One of the most heated battles for control of the Web is happening through the tiny snippets of code companies like Facebook, Google and Twitter are pushing people to add to their sites. Add a simple “Like” or “Buzz” button, and you’ll get nifty new ways for your users to promote your content. Everybody wins, right?

Of course, these aren’t completely altruistic moves. With enough distribution, these HTML tags and lines of Javascript can help these companies understand how people move across the web and what matters to them beyond the borders of Facebook.com or Google.com.

Facebook made a very big move this month when it unveiled the Open Graph, an ambitious plan to map all people’s relationships to each other and to the objects they care about, like bands, movies, books and restaurants. It involves spreading new plugins and “Like” buttons across millions of sites and tagging huge swaths of the Web so Facebook can better analyze those pages.

The privacy implications are enormous. The more sites that install these gadgets and buttons, the more places Facebook will be able to know where you are. It’s only taken a week for 50,000 sites to add them.

The concept isn’t necessarily really new. Advertisers have been using cookies, which are unique identifiers assigned to visitors that can be tracked, for years to serve ads. Facebook’s much bigger rival Google probably has more data on individual Internet usage than any other Web company in the world through its patchwork of products from AdSense to DoubleClick to analytics to search.

But Facebook’s tracking is unique because much of what it collects is very clearly tied to specific individuals.

The key thing to remember is: Every time you land on a page with a social plugin or a “Like” button and you’re logged into Facebook, the company will have data that you’ve been there. That happens even if you haven’t clicked anything. Facebook’s upcoming social bar will also track your presence in a similar way.

Facebook stresses that it only cares about data that represents “high-quality” interactions such as “likes,” comments and shared content, not browsing histories.

“We don’t do anything with that data. It’s technically logged at a base server level, but we don’t keep it for very long,” said Ethan Beard, director of Facebook’s Developer Network. “What’s important is that we’re looking to help users share proactive actions.”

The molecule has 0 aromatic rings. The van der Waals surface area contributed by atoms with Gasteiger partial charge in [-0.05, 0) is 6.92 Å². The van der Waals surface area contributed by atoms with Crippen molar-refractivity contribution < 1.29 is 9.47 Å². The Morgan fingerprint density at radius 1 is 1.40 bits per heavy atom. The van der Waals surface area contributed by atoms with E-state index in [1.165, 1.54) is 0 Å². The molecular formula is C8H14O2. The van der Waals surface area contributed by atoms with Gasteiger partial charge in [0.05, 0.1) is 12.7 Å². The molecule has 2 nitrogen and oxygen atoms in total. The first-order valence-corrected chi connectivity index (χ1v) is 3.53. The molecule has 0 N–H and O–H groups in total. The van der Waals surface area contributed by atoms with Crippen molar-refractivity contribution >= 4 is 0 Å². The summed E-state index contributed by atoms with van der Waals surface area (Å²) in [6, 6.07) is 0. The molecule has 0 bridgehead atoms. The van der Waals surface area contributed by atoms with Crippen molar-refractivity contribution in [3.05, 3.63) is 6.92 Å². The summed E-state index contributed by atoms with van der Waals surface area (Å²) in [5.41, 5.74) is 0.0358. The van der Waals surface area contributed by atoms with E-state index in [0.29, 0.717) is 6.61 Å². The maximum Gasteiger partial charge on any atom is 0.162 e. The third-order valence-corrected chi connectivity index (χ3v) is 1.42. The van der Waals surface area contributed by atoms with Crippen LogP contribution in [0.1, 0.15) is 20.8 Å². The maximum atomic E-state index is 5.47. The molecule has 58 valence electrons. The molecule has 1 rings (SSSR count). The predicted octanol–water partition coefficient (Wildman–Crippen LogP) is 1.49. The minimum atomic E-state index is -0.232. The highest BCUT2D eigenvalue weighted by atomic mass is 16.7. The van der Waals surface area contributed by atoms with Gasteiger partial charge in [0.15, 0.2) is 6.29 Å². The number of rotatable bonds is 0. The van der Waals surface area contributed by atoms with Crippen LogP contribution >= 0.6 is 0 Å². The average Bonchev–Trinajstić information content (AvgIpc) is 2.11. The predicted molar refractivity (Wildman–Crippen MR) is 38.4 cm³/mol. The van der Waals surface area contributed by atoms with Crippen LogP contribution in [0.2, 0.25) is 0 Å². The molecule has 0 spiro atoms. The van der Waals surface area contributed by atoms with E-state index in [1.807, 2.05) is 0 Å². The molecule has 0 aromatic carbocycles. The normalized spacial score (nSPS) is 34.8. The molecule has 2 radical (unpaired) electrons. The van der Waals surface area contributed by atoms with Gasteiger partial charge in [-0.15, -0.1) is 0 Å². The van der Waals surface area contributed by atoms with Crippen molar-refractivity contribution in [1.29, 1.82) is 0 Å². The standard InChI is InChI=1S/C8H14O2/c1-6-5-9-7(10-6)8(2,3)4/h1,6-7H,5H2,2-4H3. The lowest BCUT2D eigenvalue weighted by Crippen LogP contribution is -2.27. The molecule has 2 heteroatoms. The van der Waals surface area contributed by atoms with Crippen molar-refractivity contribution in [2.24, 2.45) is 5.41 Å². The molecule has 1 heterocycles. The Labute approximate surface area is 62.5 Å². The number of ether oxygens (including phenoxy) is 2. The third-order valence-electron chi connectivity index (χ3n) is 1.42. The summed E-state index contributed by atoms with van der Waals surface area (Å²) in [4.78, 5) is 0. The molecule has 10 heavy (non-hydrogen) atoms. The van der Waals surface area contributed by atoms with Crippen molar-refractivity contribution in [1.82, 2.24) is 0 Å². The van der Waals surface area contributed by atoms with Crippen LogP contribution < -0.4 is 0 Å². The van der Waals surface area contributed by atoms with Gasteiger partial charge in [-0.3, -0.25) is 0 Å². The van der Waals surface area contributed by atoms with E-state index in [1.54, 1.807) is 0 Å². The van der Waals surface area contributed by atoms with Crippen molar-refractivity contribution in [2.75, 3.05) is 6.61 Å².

Beard couldn’t specify how long Facebook stores the data, which could raise issues if the company is subpoenaed by law enforcement officials and asked for browsing histories.

Google’s data tracking, while far more extensive than what Facebook can do now, is largely siloed within separate products. The company may have you logged into Gmail at a specific IP address while a page you’re visiting with Google Analytics or AdSense installed also picks up that same IP address.

But Google doesn’t cross-reference data from the two products, said spokesperson Brian Richardson, adding that AdSense doesn’t match its data against Gmail log-in data.

Facebook’s analytics are different because they’re about sharing and virality. They, by definition, have to track the identity of the user even though publishers don’t get to see exactly who shares their content.

Google has tried to balance the intrusiveness of its tracking with opt-outs and dashboards that show how a user is being targeted or what data the company has collected on them. (There’s a pretty comprehensive dashboard of what Google tracks on youhere and you can also opt-out of Google’s advertising cookies here.)

Facebook, of course, has its own set of extensive but often intimidating privacy controls for what you share through its network. But the best way to prevent the company from tracking what you do outside of Facebook.com is to log out.

At the end of the day, there is no way a consumer can definitively tell what data any of these Internet companies store on them. We put our trust and faith in Google and Facebook to be responsible stewards of our information.

The new mass of data Facebook will soon be collecting on us opens the door to all kinds of ad targeting possibilities. And the competitive threat that unleashes may pressure Google to move in the same direction.

Facebook is betting that the personalized and social experiences it will be able to provide across the web will be profoundly valuable. Just be prepared to be watched.